I used a Barnes & Noble gift card (thanks, TMIB and Pony!) and bought The Poker Tournament Formula a few weeks ago. In it, Arnold Snyder discusses fast local tournaments, and how to play them differently than the longer, day-long tournaments that the other pros write about. In short, blind-stealing from two off the button is required when nobody's entered the pot; aggression into single-suited flops is mandatory. The odds are slim that someone has two clubs when three of them are on the flop, so it might as well be you who takes down the pot. To do so, though, you can't give someone proper pot odds to draw to their 40% chance to hit a fifth club on the turn or river, so you've got to bet big. Doing this, you'll win a lot of small pots, and lose big ones, but in short-term fast tournaments, you'll often not have the opportunity to lose the big one. By betting the pot, a caller is making a mistake, and as Sklansky points out in Small Stakes Hold 'em, poker profit comes from your opponent's mistakes.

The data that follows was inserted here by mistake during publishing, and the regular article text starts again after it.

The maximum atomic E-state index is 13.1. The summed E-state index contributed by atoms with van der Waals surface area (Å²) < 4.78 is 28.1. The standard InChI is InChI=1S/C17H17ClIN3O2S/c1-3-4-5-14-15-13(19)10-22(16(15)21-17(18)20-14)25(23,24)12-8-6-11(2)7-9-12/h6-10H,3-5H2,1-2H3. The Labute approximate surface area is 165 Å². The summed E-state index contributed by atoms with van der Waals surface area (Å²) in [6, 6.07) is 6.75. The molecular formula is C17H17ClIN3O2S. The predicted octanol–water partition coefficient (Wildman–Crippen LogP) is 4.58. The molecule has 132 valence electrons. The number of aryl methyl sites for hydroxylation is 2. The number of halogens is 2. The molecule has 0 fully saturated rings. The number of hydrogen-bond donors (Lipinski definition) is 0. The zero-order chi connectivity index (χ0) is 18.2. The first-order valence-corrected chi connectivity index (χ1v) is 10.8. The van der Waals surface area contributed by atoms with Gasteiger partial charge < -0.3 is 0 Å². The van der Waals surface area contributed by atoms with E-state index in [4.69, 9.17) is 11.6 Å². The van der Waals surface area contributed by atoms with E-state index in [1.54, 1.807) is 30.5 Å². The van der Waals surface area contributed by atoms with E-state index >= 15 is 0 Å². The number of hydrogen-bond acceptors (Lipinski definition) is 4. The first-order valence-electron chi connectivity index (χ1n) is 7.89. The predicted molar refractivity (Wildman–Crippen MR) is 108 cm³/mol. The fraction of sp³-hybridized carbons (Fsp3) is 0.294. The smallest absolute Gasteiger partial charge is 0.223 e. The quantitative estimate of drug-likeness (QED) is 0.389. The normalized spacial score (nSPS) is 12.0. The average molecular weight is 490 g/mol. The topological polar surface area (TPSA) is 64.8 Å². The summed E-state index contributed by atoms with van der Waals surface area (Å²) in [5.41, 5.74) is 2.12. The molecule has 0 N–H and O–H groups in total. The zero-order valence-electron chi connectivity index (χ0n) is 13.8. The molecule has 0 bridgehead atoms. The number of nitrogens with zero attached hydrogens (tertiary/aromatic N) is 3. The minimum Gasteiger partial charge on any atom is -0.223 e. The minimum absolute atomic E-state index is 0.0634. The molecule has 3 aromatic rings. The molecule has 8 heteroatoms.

Sklansky, however, is talking about $3/$6 play, not tournaments. In a tournament, making a play that will win 52% of the time is a quick way to the exit. Making my 7 6 move three times leaves me less than a 14% chance of survival. A better opportunity probably would have come along some time before I was blinded away in the next three orbits. My past tournament wins at Happy Days have come when I won a few small hands, then just waited for everyone else to get busted out.